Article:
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The JUST Report: The Power, and the Perils, of Worker Protest

  

Two events this week highlighted the extremes of worker empowerment in America today. Once again, the defining social issues of 2020 – COVID-19 and racial equity – were the catalyst.

On one end of the spectrum, high-profile NBA players and teams from the WNBA, MLB, MLS, and more announced they would cease playing in order to protest the police shooting of a 29-year old Black man, Jacob Blake, in Wisconsin on Sunday. The national reckoning on racial equity remains a critical issue, and their actions have attracted widespread attention.

At the other extreme, the National Labor Relations Board (NLRB), in a series of five memos to their regional directors, decided that an individual speaking out about a company’s COVID safety procedure is not protected speech. This means that an employee can be fired for protesting the state of their company’s COVID-19 response even, presumably, if they feel their health is threatened. For a frontline worker in the middle of pandemic, this is obviously a major concern.

Our polling shows that the public increasingly expects companies to take a stance on societal challenges. It tells us that employee voice – the act of speaking up – is an important element of workplace culture. It is also clear that the relationship between companies and their workers continues to be the single most important stakeholder relationship a company has, both in the eyes of the public, and for long-term value creation. The SEC’s new requirement for public companies to disclose on human capital measures – another major development this week – is testament to this.

Employee activism on social issues is part and parcel of being a just company. It shouldn’t matter if we’re talking about an NBA star, a line worker or a cashier – the ability to create space for workers to speak up on social issues is table stakes in the stakeholder economy.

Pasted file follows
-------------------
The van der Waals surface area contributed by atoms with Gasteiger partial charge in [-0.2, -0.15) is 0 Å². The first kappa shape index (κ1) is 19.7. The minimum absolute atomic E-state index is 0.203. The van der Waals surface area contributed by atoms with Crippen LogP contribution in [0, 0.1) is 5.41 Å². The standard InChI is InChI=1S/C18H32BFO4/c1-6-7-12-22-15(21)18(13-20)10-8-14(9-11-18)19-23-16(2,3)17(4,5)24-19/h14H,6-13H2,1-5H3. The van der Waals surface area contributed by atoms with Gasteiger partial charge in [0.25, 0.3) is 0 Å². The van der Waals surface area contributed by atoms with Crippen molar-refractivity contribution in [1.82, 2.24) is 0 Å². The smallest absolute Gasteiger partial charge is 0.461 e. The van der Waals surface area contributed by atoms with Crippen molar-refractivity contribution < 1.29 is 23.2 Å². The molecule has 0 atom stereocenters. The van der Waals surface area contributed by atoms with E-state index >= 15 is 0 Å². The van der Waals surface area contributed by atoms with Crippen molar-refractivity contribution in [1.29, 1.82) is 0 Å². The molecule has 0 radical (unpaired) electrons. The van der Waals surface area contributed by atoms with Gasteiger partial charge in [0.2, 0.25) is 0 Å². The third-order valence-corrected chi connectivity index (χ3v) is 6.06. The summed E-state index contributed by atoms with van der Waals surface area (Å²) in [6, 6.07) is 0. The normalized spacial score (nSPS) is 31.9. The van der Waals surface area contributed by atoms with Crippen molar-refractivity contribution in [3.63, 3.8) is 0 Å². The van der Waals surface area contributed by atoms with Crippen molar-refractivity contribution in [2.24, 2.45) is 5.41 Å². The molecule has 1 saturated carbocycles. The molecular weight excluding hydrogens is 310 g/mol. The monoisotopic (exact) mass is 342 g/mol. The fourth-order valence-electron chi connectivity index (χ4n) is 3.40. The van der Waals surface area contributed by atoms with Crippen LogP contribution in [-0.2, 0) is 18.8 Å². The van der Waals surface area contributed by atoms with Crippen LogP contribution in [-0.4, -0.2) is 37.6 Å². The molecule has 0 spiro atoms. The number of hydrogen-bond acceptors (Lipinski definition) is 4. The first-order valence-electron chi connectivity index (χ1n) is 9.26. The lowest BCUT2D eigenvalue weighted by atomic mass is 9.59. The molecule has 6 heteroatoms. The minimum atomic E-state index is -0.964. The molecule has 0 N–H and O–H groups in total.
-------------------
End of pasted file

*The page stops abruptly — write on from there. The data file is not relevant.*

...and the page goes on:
– Martin Whittaker

This Week in Stakeholder Capitalism

American Airlines plans to lay off more than 17,000 workers because of plummeting travel demands.

Bank of America commits to paying for back-up childcare through the end of 2020.

PwC releases its first Diversity & Inclusion report.

Salesforce announces that employees will be able to work from home until August of 2021.

Target unveils a racial equity plan for the company, including a $10 million pledge to advance social justice in its communities, and creating the REACH committee for developing internal actions the company can take.

Wells Fargo prepares to pay nearly $8 million to resolve hiring discrimination accusations.

What’s Happening at JUST

Our editorial director, Rich Feloni, sits down with Jim Tankersley to talk about lessons from his new book, “The Riches of This Land.” Read how the post-World War II economic boom was powered by the lowering of barriers for women of all races and non-white men, and that an inclusive, worker-centric approach to business is the way to once again capture some of that growth and benefit all Americans.

Denise Hearn argues in Responsible Investor that investors’ interests may not always be aligned with those of society and showcases JUST performance data in The Strange Success Logic of Stakeholder Capitalism.

Must-Reads of the Week

With layoffs increasing across a variety of industries, The New York Times shines a light on often-overlooked job sharing programs, and CNBC reports on how average CEO pay climbed to over $21 million for the first time in 2019, and could rise higher in 2020.

The Aspen Institute asked 10 different business leaders what they believe must happen to bring stakeholder capitalism forward.

The New York Times’ Dealbook chronicles the incredibly strange stock market behavior during the pandemic and racial justice protests, and The Washington Post draws attention to the K-shaped economic recovery that shows stocks surging while inequality deepens.

The Wall Street Journal looks at how COVID-19 is expanding inequalities for workers between those who can work from home and those who can’t. Related, New York Magazine highlights the disparity between mass unemployment and that many U.S. households are richer than ever.


Chart of the Week

In our latest Chart of the Week, we explore the risk profile of companies and show that just companies have less volatility overall.

Have questions about our research and rankings?  We want to hear from you!